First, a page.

As strange as it may sound, some argue they can – and that these “calendar effects” present opportunities that investors can exploit to make money.
Too good to be true?
It is worth noting, however, that the existence of calendar effects is highly contested. And even if they have occurred in the past, markets can adapt as people try to cash in. If a lot of investors buy shares if they expect prices to be down at a certain point of time, that demand could “correct” the price anomaly and make the calendar effect less pronounced or see it disappear altogether.
New year, new opportunity?
Some say January is associated with above average returns in share markets because of particular ebbs and flows in trading patterns as years end and start. Named the January effect, it has been the topic of a lot of analysis and research over several decades – including some that disputes it.2
When the clocks go back…
In 1999, researchers concluded that the clocks changing for daylight saving coincided with falls in share markets. They wrote the average Friday to Monday fall on daylight saving weekends was about 200-to-500-percent larger than the fall typically recorded on other weekends in the year. But later studies have found otherwise.3
Midsummer is typically a time of long days, good weather and celebration – but watch out: research suggests that shares tend to be expensive at this time. A study used three share valuation measures and for each “the average level is the highest in midsummer and the lowest in mid-December”.4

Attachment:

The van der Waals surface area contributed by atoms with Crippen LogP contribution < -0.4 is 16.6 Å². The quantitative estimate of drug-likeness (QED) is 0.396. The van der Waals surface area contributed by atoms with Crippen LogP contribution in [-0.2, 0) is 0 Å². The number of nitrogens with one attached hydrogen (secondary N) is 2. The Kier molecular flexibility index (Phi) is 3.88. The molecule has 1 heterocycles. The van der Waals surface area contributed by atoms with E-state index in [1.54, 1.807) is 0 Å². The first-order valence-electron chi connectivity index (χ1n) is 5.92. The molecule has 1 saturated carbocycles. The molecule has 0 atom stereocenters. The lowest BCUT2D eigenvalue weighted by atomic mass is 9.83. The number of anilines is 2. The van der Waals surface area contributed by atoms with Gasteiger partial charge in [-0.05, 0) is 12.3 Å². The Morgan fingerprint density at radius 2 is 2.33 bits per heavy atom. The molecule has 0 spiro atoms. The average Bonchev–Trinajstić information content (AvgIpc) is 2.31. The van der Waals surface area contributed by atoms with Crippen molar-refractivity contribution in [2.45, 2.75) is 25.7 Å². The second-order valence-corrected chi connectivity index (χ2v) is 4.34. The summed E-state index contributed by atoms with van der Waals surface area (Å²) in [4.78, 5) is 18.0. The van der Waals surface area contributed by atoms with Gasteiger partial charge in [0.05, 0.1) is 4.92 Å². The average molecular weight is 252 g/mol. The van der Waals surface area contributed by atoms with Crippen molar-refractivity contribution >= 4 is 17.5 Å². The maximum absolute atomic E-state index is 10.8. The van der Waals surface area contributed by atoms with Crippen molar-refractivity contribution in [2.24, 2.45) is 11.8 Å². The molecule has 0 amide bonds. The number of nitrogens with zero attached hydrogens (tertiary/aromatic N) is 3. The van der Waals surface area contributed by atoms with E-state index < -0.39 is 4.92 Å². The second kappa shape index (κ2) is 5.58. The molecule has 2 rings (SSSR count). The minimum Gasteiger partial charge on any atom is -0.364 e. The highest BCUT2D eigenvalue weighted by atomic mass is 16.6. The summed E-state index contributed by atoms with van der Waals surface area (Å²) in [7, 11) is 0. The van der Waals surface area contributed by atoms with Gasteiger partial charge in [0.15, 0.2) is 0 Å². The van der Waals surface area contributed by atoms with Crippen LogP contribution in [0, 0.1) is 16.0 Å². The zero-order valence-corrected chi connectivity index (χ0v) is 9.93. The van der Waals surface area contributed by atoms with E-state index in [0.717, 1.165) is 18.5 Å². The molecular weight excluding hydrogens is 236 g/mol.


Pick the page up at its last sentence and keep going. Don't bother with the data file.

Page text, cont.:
Trick or treat?
The flip side of midsummer is spooky Halloween. Economist and writer Chris Dillow blogs about “seasonal recessions” and cites research on trends in share prices in Spring and Autumn. One theory is that shorter days and poor weather around Halloween and winter make people feel sad and shares fall as a result, which might make it an attractive time to buy.5
Thank you Mr President?
Yale Hirsch, creator of well-known annual handbook Stock Trader's Almanac, has researched many calendar effects. One theory relates to the election cycle of the United States President – with US shares apparently tending to decline in the year or two immediately after elections, followed by an improvement (meaning markets would be stronger when politicians want votes). But Investopedia writes it was reliable in the early to mid-1900s but “data from the later twentieth century has disproved it”.